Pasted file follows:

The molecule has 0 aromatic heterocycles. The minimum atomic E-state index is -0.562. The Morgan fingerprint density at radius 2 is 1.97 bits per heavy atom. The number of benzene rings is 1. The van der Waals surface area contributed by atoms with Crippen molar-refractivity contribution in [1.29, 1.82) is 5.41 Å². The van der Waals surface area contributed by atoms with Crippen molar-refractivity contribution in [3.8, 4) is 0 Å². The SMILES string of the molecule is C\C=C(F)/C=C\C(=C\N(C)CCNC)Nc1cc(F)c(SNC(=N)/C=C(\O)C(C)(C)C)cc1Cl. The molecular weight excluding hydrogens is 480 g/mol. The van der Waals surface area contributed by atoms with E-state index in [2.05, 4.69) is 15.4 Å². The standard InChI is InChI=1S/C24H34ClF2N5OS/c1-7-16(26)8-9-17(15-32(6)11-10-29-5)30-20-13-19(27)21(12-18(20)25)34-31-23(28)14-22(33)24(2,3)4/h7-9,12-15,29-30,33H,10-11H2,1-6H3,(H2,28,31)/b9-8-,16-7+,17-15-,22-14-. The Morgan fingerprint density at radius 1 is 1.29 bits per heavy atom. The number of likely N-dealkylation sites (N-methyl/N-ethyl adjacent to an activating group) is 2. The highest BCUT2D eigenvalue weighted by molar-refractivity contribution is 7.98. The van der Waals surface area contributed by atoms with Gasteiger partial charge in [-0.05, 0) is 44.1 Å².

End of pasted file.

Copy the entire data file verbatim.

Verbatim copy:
The molecule has 0 aromatic heterocycles. The minimum atomic E-state index is -0.562. The Morgan fingerprint density at radius 2 is 1.97 bits per heavy atom. The number of benzene rings is 1. The van der Waals surface area contributed by atoms with Crippen molar-refractivity contribution in [1.29, 1.82) is 5.41 Å². The van der Waals surface area contributed by atoms with Crippen molar-refractivity contribution in [3.8, 4) is 0 Å². The SMILES string of the molecule is C\C=C(F)/C=C\C(=C\N(C)CCNC)Nc1cc(F)c(SNC(=N)/C=C(\O)C(C)(C)C)cc1Cl. The molecular weight excluding hydrogens is 480 g/mol. The van der Waals surface area contributed by atoms with E-state index in [2.05, 4.69) is 15.4 Å². The standard InChI is InChI=1S/C24H34ClF2N5OS/c1-7-16(26)8-9-17(15-32(6)11-10-29-5)30-20-13-19(27)21(12-18(20)25)34-31-23(28)14-22(33)24(2,3)4/h7-9,12-15,29-30,33H,10-11H2,1-6H3,(H2,28,31)/b9-8-,16-7+,17-15-,22-14-. The Morgan fingerprint density at radius 1 is 1.29 bits per heavy atom. The number of likely N-dealkylation sites (N-methyl/N-ethyl adjacent to an activating group) is 2. The highest BCUT2D eigenvalue weighted by molar-refractivity contribution is 7.98. The van der Waals surface area contributed by atoms with Gasteiger partial charge in [-0.05, 0) is 44.1 Å².